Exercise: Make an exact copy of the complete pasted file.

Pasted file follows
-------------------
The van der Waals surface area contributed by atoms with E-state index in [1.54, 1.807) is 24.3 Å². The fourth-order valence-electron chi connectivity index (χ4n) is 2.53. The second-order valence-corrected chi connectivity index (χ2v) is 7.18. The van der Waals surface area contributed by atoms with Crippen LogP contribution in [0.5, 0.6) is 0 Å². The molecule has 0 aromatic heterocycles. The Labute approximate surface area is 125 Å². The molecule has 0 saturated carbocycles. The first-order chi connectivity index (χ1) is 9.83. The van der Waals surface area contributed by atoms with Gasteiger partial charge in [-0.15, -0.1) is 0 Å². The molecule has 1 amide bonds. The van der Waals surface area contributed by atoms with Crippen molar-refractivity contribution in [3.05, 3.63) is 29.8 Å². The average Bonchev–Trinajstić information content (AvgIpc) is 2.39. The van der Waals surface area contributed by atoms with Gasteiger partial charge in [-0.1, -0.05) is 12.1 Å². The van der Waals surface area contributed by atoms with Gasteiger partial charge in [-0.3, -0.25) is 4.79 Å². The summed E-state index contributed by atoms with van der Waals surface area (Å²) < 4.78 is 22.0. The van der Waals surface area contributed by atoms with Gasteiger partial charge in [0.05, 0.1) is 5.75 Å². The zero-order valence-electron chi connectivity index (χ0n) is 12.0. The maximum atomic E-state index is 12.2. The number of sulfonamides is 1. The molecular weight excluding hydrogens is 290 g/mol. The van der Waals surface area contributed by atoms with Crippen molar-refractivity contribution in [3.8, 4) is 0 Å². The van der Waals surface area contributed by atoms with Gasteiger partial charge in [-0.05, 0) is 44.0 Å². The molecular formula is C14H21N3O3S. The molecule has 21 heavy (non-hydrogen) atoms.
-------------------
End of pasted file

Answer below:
The van der Waals surface area contributed by atoms with E-state index in [1.54, 1.807) is 24.3 Å². The fourth-order valence-electron chi connectivity index (χ4n) is 2.53. The second-order valence-corrected chi connectivity index (χ2v) is 7.18. The van der Waals surface area contributed by atoms with Crippen LogP contribution in [0.5, 0.6) is 0 Å². The molecule has 0 aromatic heterocycles. The Labute approximate surface area is 125 Å². The molecule has 0 saturated carbocycles. The first-order chi connectivity index (χ1) is 9.83. The van der Waals surface area contributed by atoms with Gasteiger partial charge in [-0.15, -0.1) is 0 Å². The molecule has 1 amide bonds. The van der Waals surface area contributed by atoms with Crippen molar-refractivity contribution in [3.05, 3.63) is 29.8 Å². The average Bonchev–Trinajstić information content (AvgIpc) is 2.39. The van der Waals surface area contributed by atoms with Gasteiger partial charge in [-0.1, -0.05) is 12.1 Å². The van der Waals surface area contributed by atoms with Gasteiger partial charge in [-0.3, -0.25) is 4.79 Å². The summed E-state index contributed by atoms with van der Waals surface area (Å²) < 4.78 is 22.0. The van der Waals surface area contributed by atoms with Gasteiger partial charge in [0.05, 0.1) is 5.75 Å². The zero-order valence-electron chi connectivity index (χ0n) is 12.0. The maximum atomic E-state index is 12.2. The number of sulfonamides is 1. The molecular weight excluding hydrogens is 290 g/mol. The van der Waals surface area contributed by atoms with Crippen molar-refractivity contribution in [3.8, 4) is 0 Å². The van der Waals surface area contributed by atoms with Gasteiger partial charge in [-0.05, 0) is 44.0 Å². The molecular formula is C14H21N3O3S. The molecule has 21 heavy (non-hydrogen) atoms.